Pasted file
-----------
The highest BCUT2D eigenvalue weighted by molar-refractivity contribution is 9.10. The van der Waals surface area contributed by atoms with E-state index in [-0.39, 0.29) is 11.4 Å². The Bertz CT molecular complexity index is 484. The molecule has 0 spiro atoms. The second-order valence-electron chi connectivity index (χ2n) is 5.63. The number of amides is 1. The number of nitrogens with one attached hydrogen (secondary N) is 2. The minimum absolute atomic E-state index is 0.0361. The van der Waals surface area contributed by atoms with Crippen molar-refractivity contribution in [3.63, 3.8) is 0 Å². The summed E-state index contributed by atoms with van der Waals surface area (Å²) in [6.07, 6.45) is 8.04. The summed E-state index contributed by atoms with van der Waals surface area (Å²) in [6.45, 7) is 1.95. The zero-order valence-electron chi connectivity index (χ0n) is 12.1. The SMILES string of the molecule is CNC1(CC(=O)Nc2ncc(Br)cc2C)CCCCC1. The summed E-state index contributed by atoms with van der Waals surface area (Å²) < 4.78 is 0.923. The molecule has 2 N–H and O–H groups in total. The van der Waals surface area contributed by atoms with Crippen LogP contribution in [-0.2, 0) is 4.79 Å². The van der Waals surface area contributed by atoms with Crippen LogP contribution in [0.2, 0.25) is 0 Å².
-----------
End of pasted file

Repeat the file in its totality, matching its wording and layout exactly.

The highest BCUT2D eigenvalue weighted by molar-refractivity contribution is 9.10. The van der Waals surface area contributed by atoms with E-state index in [-0.39, 0.29) is 11.4 Å². The Bertz CT molecular complexity index is 484. The molecule has 0 spiro atoms. The second-order valence-electron chi connectivity index (χ2n) is 5.63. The number of amides is 1. The number of nitrogens with one attached hydrogen (secondary N) is 2. The minimum absolute atomic E-state index is 0.0361. The van der Waals surface area contributed by atoms with Crippen molar-refractivity contribution in [3.63, 3.8) is 0 Å². The summed E-state index contributed by atoms with van der Waals surface area (Å²) in [6.07, 6.45) is 8.04. The summed E-state index contributed by atoms with van der Waals surface area (Å²) in [6.45, 7) is 1.95. The zero-order valence-electron chi connectivity index (χ0n) is 12.1. The SMILES string of the molecule is CNC1(CC(=O)Nc2ncc(Br)cc2C)CCCCC1. The summed E-state index contributed by atoms with van der Waals surface area (Å²) < 4.78 is 0.923. The molecule has 2 N–H and O–H groups in total. The van der Waals surface area contributed by atoms with Crippen LogP contribution in [-0.2, 0) is 4.79 Å². The van der Waals surface area contributed by atoms with Crippen LogP contribution in [0.2, 0.25) is 0 Å².